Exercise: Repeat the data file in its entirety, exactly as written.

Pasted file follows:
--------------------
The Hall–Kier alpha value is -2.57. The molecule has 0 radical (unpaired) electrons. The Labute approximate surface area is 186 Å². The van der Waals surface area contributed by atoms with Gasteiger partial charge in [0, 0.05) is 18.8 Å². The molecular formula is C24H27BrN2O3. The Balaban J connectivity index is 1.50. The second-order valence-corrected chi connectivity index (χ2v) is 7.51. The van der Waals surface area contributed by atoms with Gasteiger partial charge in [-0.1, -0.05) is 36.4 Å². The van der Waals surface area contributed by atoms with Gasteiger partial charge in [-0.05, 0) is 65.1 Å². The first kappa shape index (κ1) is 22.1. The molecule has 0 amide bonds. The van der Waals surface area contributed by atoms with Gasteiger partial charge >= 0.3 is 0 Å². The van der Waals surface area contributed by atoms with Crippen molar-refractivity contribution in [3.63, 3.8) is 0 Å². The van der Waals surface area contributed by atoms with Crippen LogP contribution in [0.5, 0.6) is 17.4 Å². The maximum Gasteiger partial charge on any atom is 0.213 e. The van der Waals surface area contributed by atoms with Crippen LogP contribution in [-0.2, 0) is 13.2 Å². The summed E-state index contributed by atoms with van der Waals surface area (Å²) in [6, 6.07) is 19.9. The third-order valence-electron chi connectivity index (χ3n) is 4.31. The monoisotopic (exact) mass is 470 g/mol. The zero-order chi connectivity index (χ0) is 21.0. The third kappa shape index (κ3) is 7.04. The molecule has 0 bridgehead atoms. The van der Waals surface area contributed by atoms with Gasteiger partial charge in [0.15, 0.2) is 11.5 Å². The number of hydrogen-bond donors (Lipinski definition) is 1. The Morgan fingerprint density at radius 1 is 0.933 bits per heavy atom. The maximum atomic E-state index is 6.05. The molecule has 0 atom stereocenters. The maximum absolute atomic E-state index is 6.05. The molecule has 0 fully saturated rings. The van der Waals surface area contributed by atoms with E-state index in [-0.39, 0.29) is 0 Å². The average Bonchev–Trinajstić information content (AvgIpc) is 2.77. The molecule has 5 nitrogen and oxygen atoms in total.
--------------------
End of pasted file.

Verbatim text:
The Hall–Kier alpha value is -2.57. The molecule has 0 radical (unpaired) electrons. The Labute approximate surface area is 186 Å². The van der Waals surface area contributed by atoms with Gasteiger partial charge in [0, 0.05) is 18.8 Å². The molecular formula is C24H27BrN2O3. The Balaban J connectivity index is 1.50. The second-order valence-corrected chi connectivity index (χ2v) is 7.51. The van der Waals surface area contributed by atoms with Gasteiger partial charge in [-0.1, -0.05) is 36.4 Å². The van der Waals surface area contributed by atoms with Gasteiger partial charge in [-0.05, 0) is 65.1 Å². The first kappa shape index (κ1) is 22.1. The molecule has 0 amide bonds. The van der Waals surface area contributed by atoms with Gasteiger partial charge >= 0.3 is 0 Å². The van der Waals surface area contributed by atoms with Crippen molar-refractivity contribution in [3.63, 3.8) is 0 Å². The van der Waals surface area contributed by atoms with Crippen LogP contribution in [0.5, 0.6) is 17.4 Å². The maximum Gasteiger partial charge on any atom is 0.213 e. The van der Waals surface area contributed by atoms with Crippen LogP contribution in [-0.2, 0) is 13.2 Å². The summed E-state index contributed by atoms with van der Waals surface area (Å²) in [6, 6.07) is 19.9. The third-order valence-electron chi connectivity index (χ3n) is 4.31. The monoisotopic (exact) mass is 470 g/mol. The zero-order chi connectivity index (χ0) is 21.0. The third kappa shape index (κ3) is 7.04. The molecule has 0 bridgehead atoms. The van der Waals surface area contributed by atoms with Gasteiger partial charge in [0.15, 0.2) is 11.5 Å². The number of hydrogen-bond donors (Lipinski definition) is 1. The Morgan fingerprint density at radius 1 is 0.933 bits per heavy atom. The maximum atomic E-state index is 6.05. The molecule has 0 atom stereocenters. The maximum absolute atomic E-state index is 6.05. The molecule has 0 fully saturated rings. The van der Waals surface area contributed by atoms with E-state index in [-0.39, 0.29) is 0 Å². The average Bonchev–Trinajstić information content (AvgIpc) is 2.77. The molecule has 5 nitrogen and oxygen atoms in total.